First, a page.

Overcome the Global Interpreter Lock in Python and take advantage of run-time parallelism on multicore machines.

Parallel CPython

The modern way to boost run-time performance of Python programs is to leverage the run-time parallelism provided by modern multicore machines along with the SMP-enabled operating systems. Thus, if you could design your Python applications so that their independent parts run in parallel on these multicore machines at run time, then performance of the applications would be improved a lot. In other words, if your existing Python applications are multithreaded or you write your new code in a way that exploits concurrency, things run in parallel on the multicore machines.

Unfortunately, the current implementation of standard Python known as CPython is unable to provide run-time parallelism for the Python threads on multicore machines because of the Global Interpreter Lock (GIL). I’ll explore ways to conquer this GIL issue in CPython.

The objective of this article is to get you started with parallel computing on multicore/multiprocessor and computing cluster hardware using Python, but you will need some understanding of parallel computing [1]. I used the Ubuntu 9.10 x86_64 desktop distribution along with Python 2.7 to test the code in this article and to generate the screen shots.

Breaking GIL and Extracting Performance

GIL limits the number of the threads that can execute concurrently in the CPython interpreter to one. The lock also impairs the ability of CPython to take advantage of parallel execution in modern multicore machines. To overcome this limitation on Python programs, one uses subprocesses in place of the threads in the Python code. Although this subprocess model does have some creation and interprocess communication overhead, it’s free of the GIL issue and adequate most of the time when dealing with parallelism in Python programs.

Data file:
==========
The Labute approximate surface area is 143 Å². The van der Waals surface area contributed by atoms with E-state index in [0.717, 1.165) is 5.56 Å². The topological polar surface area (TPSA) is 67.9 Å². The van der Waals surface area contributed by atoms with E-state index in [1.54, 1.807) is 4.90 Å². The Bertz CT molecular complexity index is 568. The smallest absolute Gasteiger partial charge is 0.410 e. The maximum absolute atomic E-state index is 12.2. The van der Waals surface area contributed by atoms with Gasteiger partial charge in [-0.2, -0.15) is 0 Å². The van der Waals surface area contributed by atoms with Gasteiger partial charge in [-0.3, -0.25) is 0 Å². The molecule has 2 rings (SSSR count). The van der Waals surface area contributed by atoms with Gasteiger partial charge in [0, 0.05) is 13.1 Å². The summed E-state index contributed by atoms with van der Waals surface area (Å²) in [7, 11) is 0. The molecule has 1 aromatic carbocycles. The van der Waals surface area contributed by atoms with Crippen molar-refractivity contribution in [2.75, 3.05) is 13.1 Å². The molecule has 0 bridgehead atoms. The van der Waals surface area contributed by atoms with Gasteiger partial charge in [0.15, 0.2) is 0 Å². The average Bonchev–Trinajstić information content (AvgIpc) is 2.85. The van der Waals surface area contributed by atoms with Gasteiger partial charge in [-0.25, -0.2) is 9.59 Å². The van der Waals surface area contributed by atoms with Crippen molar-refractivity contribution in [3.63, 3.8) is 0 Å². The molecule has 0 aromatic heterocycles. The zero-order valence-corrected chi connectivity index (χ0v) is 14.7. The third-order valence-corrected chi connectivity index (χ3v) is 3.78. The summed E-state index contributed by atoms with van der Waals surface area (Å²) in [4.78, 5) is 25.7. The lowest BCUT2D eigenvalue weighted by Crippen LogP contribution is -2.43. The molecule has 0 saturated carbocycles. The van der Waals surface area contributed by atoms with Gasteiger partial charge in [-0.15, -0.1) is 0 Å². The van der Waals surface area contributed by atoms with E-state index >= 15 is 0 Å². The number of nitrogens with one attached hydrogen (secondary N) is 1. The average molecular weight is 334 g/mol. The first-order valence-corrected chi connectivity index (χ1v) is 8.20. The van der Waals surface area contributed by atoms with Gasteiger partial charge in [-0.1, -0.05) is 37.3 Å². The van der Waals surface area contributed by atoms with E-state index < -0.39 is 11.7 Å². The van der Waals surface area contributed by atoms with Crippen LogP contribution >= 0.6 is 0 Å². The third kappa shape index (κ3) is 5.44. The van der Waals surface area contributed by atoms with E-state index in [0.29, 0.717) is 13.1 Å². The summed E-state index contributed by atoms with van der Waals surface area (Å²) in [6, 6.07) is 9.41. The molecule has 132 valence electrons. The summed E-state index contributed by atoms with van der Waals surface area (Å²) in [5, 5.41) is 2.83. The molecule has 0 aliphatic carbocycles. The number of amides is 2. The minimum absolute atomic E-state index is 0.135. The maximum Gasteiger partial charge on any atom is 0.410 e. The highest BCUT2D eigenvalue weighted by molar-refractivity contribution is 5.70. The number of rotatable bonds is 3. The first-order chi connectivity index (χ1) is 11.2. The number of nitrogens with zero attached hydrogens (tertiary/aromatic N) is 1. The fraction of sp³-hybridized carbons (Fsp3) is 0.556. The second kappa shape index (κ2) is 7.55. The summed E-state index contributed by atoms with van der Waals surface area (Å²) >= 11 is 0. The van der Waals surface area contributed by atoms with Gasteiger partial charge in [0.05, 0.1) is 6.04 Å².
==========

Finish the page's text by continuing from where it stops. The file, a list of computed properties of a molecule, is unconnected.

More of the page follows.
If this picture seems complicated to you, don’t worry; you won’t have to deal with the arcane details of lower level subprocess creation and interprocess communication most of the time. All of the alternatives I’ll discuss for turbocharging your Python code are internally based on this multiprocess model. The only difference between them is the level of abstraction provided to parallelize your Python code.

Multithreading the Multiprocessing Way

The easiest way to transform your existing Python code designed with threading is to use the built-in multiprocessing package included in Python from version 2.6 on. This package provides an API similar to the threading Python module. Although some lower level work is needed to turn your new Python code into multicore-friendly applications, you don’t need to download and install any additional Python components. If your application is already using the threading module, you can turn that into code that runs parallel with very few changes because of the interface similarities between threading and multiprocessing.

To begin, you need to use the Process class from multiprocessing to create a new independent subprocess object. The start method of the process object created executes a function passed to it in the subprocess created with a tuple of arguments passed. Also, you should use the join method to wait for the completion of your created subprocess. 

After you type the code shown in Listing 1 into a file named basic.py and make the source file executable (with chmod u+x basic.py in a text console), you can run the code either by typing python basic.py or ./basic.py. Then, you should clearly see the different output generated by the different subprocesses.

Listing 1: basic.py

 01 #! /usr/bin/env python2.7
 03 from multiprocessing import Process
 05 def test(name):